'Despite growing need, Arab towns fail to use available funding'

IFCJ wants to help more Arabs, Druse and Beduin, chairwoman says.

By
July 22, 2009 21:46
2 minute read.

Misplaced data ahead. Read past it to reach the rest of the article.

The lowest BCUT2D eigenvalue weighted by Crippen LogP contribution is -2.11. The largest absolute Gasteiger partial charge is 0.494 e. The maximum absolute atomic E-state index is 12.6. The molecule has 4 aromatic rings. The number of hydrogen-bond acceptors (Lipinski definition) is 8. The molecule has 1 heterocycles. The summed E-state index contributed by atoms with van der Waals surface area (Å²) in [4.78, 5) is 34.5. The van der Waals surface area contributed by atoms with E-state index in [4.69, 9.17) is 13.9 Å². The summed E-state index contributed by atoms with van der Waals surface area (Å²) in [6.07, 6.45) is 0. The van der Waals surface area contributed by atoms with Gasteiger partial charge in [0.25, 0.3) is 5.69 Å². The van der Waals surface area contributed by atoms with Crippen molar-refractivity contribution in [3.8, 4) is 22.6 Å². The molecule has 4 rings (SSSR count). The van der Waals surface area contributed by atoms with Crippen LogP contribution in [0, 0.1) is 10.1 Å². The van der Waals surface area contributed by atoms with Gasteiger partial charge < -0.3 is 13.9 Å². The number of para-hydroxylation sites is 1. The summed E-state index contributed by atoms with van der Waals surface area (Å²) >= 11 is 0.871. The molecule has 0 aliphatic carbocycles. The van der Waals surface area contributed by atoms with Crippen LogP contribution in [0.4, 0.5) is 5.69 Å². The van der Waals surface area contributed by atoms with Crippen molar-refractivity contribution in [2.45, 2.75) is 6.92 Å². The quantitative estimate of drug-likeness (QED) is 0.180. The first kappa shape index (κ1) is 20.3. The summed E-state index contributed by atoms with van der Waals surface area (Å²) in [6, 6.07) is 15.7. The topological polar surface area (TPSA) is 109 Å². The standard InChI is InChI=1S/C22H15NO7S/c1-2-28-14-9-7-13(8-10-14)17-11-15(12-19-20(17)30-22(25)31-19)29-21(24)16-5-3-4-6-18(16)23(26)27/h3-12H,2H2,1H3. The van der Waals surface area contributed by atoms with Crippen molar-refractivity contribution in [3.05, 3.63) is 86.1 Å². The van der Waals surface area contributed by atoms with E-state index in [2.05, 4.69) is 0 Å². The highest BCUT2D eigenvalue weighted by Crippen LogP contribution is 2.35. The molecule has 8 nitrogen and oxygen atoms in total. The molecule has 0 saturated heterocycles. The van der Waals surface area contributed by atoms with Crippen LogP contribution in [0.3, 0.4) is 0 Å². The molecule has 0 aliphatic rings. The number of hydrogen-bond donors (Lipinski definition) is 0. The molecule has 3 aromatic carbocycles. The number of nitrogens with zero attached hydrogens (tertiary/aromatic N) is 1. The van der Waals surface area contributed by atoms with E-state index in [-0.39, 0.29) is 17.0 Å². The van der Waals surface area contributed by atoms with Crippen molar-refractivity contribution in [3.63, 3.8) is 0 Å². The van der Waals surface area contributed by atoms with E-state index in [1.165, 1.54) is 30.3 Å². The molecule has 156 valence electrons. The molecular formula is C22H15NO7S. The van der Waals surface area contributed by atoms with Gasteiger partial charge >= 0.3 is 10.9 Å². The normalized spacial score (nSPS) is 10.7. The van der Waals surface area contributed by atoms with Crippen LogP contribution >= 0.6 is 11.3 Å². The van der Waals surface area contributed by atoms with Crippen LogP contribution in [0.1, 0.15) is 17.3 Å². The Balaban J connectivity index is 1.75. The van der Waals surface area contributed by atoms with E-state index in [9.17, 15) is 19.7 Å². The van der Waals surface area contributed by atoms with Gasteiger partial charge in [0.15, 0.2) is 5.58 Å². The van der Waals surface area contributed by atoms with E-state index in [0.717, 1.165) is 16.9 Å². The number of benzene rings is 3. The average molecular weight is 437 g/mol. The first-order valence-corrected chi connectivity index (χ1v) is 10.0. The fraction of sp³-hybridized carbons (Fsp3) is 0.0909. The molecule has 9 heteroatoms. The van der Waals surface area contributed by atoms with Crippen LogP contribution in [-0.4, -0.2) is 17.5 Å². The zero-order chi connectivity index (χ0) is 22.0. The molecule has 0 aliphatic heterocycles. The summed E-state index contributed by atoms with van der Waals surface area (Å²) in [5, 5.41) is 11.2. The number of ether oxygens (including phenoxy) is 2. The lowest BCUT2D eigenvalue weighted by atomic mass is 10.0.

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Arab communities across Israel fail to utilize available funding for social welfare projects that could greatly improve living standards, according to Dvora Ganani-Elad, chairwoman of the International Fellowship of Christians and Jews, which provides millions of dollars to the country's most underprivileged sectors. In an exclusive interview with The Jerusalem Post recently, Ganani-Elad said the IFCJ would like to create more programs for the Arab, Druse and Beduin sectors, but social, cultural and organizational barriers prevent it from doing so. "There is no shortage of money for this purpose, but many Arab municipalities do not know how to utilize this funding or prepare concrete proposals to help their communities," she said. "I don't believe it's because they don't want the help, but rather because they do not have the professional staff to develop such ideas or because they are simply too busy with their day-to-day survival." According to information compiled by the IFCJ, it invests roughly 7 percent of its $60 million Israel-based budget on projects for minority populations. In fact, a report compiled this year by the IFCJ shows that in the 75 Arab Israeli towns, including Druse and recognized Beduin villages, the IFCJ has 11 projects for children and youth at risk; five for empowering women; six for assisting the elderly; seven emergency programs; and one each for fighting drugs and general violence in the community. Social worker Dareen Saakas, who runs a support center for teenage girls in Sheikh Dannun, east of Nahariya, said that without funding from the IFCJ young women in the surrounding communities would "never be culturally permitted to leave the house until they are married." "Most can't afford to study or have dropped out of school completely," said Saakas, who has been running programs for young Arab women for more than five years. "They would end up staying at home or being forced to marry at a very young age." She says there is a great need for centers such as hers, which provide young women with career training and social support in an environment deemed morally acceptable by their parents. "It was not easy setting up such a center," said Saakas, who first approached the IFCJ for funding four years ago. "At first there was paranoia from the local community, which did not accept that there were such difficulties facing the young women in their villages or were worried that young boys would be present, but now they see the girls coming here instead of sitting at home bored or wandering the streets. They see that the place is safe and that the activities really help them." Ganani-Elad said she would like to see more Arab communities developing such support centers for young Muslim women, who face a constant battle between modernity and maintaining their families' traditional cultures. "We like to use existing programs as models but so far have not been able to develop similar centers elsewhere," she said. IFCJ Founder and President Rabbi Yechiel Eckstein told the Post that despite the social, cultural and organizational barriers to developing programs in minority sectors in Israel, strengthening such communities was part of his commitment to the country on behalf of his donors, mostly devout Christians in the US. "We've already had much success in working with these citizens of Israel and we remain committed to supporting their efforts now and in the future," he said.

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